Articles below the fold describe the recent convoluted legislative activities on landfill bills.
Please contact House Speaker Hackney and your local legislators to encourage solid Solid Waste reform - including environmental and financal safeguards, landfill footprint maximum size of 150 acres (not 350 acre mega-dumps promoted by industry), and funded mandates for recycling.
An update with the names of Conference Committee members will follow when available.
David Mickey, Blue Ridge Environmental Defense League:
Senate Bill 1492, which includes provisions that limit where landfills can be sited by establishing buffers and setbacks from National Wildlife Refuges, State Parks and State Game Lands, passed the Senate yesterday afternoon and now goes to the House.
A new bill, Senate Bill 716 Solid Waste Management Amends 2007, would establish a 13 month moratorium on new landfills and incorporate most of the provisions in S1492 except for the section limiting sites for new landfills. Yesterday in the House Environment Committee, this "moratorium" bill was amended by removing the moratorium provision. Then last night the moratorium was re-inserted into the bill and it now goes to the House floor.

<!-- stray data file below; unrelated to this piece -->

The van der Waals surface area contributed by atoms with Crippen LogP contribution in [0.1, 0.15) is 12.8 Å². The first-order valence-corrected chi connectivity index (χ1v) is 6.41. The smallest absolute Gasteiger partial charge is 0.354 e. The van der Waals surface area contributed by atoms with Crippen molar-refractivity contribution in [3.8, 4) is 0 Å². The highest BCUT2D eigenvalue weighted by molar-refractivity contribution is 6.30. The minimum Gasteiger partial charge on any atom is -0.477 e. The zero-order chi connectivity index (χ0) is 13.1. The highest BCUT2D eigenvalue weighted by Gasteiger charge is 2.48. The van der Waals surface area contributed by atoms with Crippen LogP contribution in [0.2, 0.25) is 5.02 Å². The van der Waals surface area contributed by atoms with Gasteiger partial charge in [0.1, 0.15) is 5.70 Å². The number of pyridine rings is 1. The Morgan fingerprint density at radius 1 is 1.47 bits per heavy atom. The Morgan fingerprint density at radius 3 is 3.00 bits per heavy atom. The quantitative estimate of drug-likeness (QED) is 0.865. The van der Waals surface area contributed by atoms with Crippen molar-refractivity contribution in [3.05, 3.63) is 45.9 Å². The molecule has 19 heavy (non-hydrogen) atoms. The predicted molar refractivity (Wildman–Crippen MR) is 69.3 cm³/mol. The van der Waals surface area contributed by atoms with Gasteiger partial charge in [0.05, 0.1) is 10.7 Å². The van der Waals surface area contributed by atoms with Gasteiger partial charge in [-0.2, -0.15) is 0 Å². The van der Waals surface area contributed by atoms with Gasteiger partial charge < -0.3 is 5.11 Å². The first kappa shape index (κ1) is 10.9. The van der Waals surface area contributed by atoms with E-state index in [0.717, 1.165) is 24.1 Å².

At some point the two competing bills will go into a conference committee and the differences in the two will be resolved. Since the session is nearly over, this has to happen quickly.
With the moratorium set to expire on Wednesday, next week will be critical for action this year. Those who were able to make the trip to Raleigh this week were very helpful, even though we were greatly outnumbered by the industry people wearing STOP 1492 badges.
Staying in personal contact with your representatives is still the best way to pass the bill we want. Please let me know if you hear any feedback from your conversations. Any votes taken from now on are likely to be very close so we will need to know where to concentrate our efforts.
Thanks for your help-and please stay tuned.
The Associated Press: